Like many of you, my neighborhood is fairly active on
Nextdoor, a social media platform built around the region in which you live. Overly the last few weeks, 3 topics have dominated the conversation: lost pets, repair/service
recommendations, and arguments about masks. Pets and recommendations are always topics of conversation on the app, but these incessant arguments about masks are new.
What I have noticed is that there exists a group of
people that sincerely believe that all of this overblown, that we have gone overboard in our response to this virus and they are ready to get back to normal. There is another group of people who sincerely believe that being a good citizen right now means staying at home and wearing a mask if you have to go out in public. Here’s the thing,
different opinions about almost any issue are expected and okay. There are a lot of people in the world; we aren’t all going to agree. The problem arises when we don’t allow for disagreement and when we make assumptions about a person’s heart based on their opinion about a complex issue. And let’s be clear: the issue of how to reopen safely is extremely complex. It includes health opinions that not all doctors agree on, economic factors, designations of essential and non-essential businesses, etc…
As one article recently put it, it’s very nuanced. The problem arises when we make it simple. “He is going to a restaurant? He’s reckless and he doesn’t love his neighbor.” “She is not ready to go back to church? She is living in fear not in faith.” What if, instead, we thought of everyone in the best possible light. The restaurant patron is not uncaring, but rather wants to help local businesses that have been hurt by this disruption. The woman doing her very best to socially distance is not living in fear, but rather wants to do everything she can to make it easier on our healthcare workers who sacrificing daily as they care for the sick. This will require humility and compassion, and it will require putting aside political beliefs. Too often, these conversations turn political on what party leadership is saying. I don’t think it is a stretch to say that neither party is interested in promoting an agenda of love of neighbor.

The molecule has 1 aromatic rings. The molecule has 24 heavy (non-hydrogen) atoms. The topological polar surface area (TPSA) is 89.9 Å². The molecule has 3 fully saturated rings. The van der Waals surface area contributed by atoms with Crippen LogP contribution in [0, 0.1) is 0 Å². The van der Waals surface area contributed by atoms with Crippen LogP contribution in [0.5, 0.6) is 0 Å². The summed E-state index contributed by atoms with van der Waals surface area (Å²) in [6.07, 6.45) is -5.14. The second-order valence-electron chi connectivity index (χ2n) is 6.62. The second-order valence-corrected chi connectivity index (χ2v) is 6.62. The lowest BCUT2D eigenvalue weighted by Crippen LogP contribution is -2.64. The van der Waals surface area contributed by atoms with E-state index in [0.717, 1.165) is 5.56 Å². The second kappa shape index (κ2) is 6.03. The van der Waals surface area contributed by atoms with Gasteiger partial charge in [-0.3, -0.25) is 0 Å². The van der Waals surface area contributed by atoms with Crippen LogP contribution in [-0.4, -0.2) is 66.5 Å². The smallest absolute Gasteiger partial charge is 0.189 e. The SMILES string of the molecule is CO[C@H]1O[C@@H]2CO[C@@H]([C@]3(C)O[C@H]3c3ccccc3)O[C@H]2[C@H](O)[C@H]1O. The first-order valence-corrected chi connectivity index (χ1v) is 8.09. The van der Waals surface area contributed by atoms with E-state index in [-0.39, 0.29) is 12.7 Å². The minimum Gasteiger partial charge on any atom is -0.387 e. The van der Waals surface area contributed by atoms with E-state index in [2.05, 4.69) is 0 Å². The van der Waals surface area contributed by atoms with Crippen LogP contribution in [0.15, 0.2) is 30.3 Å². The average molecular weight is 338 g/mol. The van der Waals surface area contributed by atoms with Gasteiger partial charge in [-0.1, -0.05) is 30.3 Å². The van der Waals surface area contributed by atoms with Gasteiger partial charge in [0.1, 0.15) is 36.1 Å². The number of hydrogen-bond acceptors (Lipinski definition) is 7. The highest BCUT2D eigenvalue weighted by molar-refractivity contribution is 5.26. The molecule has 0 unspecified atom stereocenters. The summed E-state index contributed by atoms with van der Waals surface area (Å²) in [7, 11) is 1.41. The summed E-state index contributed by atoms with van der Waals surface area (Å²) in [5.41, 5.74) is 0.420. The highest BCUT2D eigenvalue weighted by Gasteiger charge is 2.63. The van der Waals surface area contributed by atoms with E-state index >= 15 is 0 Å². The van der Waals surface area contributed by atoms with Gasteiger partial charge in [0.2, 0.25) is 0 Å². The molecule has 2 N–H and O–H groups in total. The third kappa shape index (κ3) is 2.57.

So, let’s not take our cues from a political party or a news network. We look to Jesus. The church can take the lead here in compassionate, measured, nuanced discourse, but only if we grant the person we disagree with the
benefit of the doubt; only if we look at others in the best possible light. I want you to do that for me, and my Lord says, “do to others what you would have them do to you” — so I will try my best to do that for you.
Make every effort to live in peace with everyone.
- Hebrews 12:14